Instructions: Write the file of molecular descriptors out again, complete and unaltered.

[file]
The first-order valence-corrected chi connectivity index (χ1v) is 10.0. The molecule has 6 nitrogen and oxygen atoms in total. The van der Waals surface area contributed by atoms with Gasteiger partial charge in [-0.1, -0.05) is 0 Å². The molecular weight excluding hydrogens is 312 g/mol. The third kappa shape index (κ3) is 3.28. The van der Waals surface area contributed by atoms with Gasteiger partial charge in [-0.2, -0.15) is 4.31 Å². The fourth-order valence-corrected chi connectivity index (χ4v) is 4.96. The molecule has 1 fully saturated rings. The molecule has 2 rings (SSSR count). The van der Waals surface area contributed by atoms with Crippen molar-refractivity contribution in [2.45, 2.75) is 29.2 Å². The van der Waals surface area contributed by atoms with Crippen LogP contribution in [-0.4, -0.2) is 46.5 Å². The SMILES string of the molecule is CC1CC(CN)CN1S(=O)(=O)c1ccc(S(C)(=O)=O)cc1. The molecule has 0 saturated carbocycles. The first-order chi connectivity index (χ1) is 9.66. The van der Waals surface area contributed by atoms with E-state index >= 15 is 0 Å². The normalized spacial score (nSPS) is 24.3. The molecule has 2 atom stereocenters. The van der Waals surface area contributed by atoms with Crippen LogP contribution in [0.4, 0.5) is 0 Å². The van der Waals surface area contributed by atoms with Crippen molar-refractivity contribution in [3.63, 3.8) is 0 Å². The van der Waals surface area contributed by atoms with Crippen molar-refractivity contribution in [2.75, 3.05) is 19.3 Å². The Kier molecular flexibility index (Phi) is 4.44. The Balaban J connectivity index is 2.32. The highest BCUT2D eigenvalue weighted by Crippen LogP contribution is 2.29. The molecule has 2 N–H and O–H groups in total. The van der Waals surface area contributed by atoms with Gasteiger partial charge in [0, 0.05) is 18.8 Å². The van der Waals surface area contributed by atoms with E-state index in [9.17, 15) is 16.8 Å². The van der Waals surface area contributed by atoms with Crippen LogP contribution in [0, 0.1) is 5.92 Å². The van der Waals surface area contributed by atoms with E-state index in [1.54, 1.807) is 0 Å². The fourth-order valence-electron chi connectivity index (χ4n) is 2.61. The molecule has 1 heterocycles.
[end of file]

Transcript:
The first-order valence-corrected chi connectivity index (χ1v) is 10.0. The molecule has 6 nitrogen and oxygen atoms in total. The van der Waals surface area contributed by atoms with Gasteiger partial charge in [-0.1, -0.05) is 0 Å². The molecular weight excluding hydrogens is 312 g/mol. The third kappa shape index (κ3) is 3.28. The van der Waals surface area contributed by atoms with Gasteiger partial charge in [-0.2, -0.15) is 4.31 Å². The fourth-order valence-corrected chi connectivity index (χ4v) is 4.96. The molecule has 1 fully saturated rings. The molecule has 2 rings (SSSR count). The van der Waals surface area contributed by atoms with Crippen molar-refractivity contribution in [2.45, 2.75) is 29.2 Å². The van der Waals surface area contributed by atoms with Crippen LogP contribution in [-0.4, -0.2) is 46.5 Å². The SMILES string of the molecule is CC1CC(CN)CN1S(=O)(=O)c1ccc(S(C)(=O)=O)cc1. The molecule has 0 saturated carbocycles. The first-order chi connectivity index (χ1) is 9.66. The van der Waals surface area contributed by atoms with E-state index >= 15 is 0 Å². The normalized spacial score (nSPS) is 24.3. The molecule has 2 atom stereocenters. The van der Waals surface area contributed by atoms with Crippen LogP contribution in [0.4, 0.5) is 0 Å². The van der Waals surface area contributed by atoms with Crippen molar-refractivity contribution in [3.63, 3.8) is 0 Å². The van der Waals surface area contributed by atoms with Crippen molar-refractivity contribution in [2.75, 3.05) is 19.3 Å². The Kier molecular flexibility index (Phi) is 4.44. The Balaban J connectivity index is 2.32. The highest BCUT2D eigenvalue weighted by Crippen LogP contribution is 2.29. The molecule has 2 N–H and O–H groups in total. The van der Waals surface area contributed by atoms with Gasteiger partial charge in [0, 0.05) is 18.8 Å². The van der Waals surface area contributed by atoms with E-state index in [9.17, 15) is 16.8 Å². The van der Waals surface area contributed by atoms with Crippen LogP contribution in [0, 0.1) is 5.92 Å². The van der Waals surface area contributed by atoms with E-state index in [1.54, 1.807) is 0 Å². The fourth-order valence-electron chi connectivity index (χ4n) is 2.61. The molecule has 1 heterocycles.